Japanese encephalitis cases closely monitored
MANILA - The government is closely monitoring the incidence of mosquitoborne Japanese encephalitis in the country that has so far claimed nine lives, Malacañang said on Monday.
Presidential Spokesperson Ernesto assured the government is doubling its effort to step up preventive measures to avoid mosquito-borne disease that typically rises during the rainy season.
"The government assures the public that it is closely monitoring cases of Japanese encephalitis in the country with the onset of the rainy season when transmission of the virus peaks because of the rise of the mosquito population," Abella said in a statement.
"We encourage the local government units to report and notify suspect cases of Japanese encephalitis," he added.
Japanese encephalitis is a viral disease transmitted to human through the bite of the Culex tritaenio-rhyncus mosquito.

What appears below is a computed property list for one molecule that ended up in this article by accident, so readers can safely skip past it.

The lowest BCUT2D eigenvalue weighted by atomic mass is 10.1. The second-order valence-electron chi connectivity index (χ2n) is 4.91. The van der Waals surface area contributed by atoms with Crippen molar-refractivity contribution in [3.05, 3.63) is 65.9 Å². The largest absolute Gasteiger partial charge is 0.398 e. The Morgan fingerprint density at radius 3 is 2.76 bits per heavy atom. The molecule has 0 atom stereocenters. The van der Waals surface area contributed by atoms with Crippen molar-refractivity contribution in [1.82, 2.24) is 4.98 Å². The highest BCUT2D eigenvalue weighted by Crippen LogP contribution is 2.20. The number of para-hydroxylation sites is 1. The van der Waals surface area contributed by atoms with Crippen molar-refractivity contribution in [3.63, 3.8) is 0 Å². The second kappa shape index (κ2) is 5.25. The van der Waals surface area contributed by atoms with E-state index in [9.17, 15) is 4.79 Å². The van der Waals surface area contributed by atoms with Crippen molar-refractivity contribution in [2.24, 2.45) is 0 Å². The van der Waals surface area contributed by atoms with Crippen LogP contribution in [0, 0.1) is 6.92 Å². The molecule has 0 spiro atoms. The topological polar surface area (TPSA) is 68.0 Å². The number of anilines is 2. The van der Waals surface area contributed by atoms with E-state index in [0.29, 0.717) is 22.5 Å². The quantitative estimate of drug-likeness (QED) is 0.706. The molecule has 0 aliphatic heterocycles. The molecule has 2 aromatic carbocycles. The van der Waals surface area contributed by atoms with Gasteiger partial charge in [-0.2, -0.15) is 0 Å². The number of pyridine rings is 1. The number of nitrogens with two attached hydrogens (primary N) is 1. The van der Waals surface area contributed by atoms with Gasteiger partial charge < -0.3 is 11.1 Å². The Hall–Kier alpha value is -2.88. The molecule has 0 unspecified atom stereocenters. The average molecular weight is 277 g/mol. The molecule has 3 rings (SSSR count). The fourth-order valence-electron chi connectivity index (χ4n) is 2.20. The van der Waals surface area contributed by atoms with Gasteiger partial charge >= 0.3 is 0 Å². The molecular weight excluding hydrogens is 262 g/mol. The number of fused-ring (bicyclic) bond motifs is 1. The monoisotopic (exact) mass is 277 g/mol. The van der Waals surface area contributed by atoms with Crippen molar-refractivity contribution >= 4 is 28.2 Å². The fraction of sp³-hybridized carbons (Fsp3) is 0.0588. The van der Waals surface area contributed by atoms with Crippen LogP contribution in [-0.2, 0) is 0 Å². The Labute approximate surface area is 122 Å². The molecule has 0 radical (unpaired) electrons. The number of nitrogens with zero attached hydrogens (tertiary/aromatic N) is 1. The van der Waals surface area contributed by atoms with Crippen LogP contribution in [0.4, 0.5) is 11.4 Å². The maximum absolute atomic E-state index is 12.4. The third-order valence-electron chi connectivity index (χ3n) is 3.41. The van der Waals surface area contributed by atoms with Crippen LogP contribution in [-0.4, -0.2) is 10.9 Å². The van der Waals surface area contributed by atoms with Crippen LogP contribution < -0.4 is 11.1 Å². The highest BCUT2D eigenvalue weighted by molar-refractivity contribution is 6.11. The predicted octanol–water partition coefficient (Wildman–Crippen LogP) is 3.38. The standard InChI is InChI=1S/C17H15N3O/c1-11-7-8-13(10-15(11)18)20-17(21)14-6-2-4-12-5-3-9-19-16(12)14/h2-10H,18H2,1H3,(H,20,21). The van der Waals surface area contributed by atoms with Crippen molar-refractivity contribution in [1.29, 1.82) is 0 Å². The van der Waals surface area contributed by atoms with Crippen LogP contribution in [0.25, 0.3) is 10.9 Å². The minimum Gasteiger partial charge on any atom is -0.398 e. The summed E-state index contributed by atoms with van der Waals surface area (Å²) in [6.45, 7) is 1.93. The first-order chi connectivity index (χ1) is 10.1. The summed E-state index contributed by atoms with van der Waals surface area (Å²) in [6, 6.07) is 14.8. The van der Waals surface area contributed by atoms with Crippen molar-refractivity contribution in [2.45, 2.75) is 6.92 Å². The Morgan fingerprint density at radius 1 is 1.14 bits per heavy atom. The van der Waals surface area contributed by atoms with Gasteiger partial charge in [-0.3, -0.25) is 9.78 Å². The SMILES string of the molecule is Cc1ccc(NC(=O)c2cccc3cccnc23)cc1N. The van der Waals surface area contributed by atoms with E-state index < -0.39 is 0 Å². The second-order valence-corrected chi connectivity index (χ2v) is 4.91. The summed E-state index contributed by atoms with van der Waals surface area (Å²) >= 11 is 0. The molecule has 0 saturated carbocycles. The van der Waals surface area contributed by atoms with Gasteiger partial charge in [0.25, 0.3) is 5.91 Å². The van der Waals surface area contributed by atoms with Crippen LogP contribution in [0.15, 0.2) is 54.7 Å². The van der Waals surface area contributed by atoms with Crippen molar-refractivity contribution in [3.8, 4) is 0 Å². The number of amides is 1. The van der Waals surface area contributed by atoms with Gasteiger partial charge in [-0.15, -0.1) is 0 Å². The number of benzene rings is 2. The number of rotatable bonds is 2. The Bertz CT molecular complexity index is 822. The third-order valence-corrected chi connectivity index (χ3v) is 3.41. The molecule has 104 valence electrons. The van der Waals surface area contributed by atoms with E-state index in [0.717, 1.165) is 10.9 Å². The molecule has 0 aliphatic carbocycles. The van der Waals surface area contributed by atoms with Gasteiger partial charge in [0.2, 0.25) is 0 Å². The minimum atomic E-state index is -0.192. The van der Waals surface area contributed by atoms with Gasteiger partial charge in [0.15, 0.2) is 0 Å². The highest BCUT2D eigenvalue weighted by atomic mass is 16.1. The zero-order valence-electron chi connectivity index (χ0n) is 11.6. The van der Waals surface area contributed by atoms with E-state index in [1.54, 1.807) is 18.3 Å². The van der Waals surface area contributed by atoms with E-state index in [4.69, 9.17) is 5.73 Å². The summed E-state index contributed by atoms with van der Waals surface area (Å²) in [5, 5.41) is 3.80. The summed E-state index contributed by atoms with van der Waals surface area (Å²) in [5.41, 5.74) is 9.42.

Symptoms of the virus, which usually take five to 15 days to develop, include fever, headache, vomiting, confusion, and difficulty in moving.
The disease may also result in neck stiffness, seizures, paralysis, coma, and possible death.
The Department of Health (DOH) has recorded nine deaths from January 1 to August 26.
Seven of the nine casualties were reported in Central Luzon, including four in Pampanga, two in Zambales, and one in Nueva Ecija. The two other deaths were in Pangasinan and Laguna. SunStar Philippines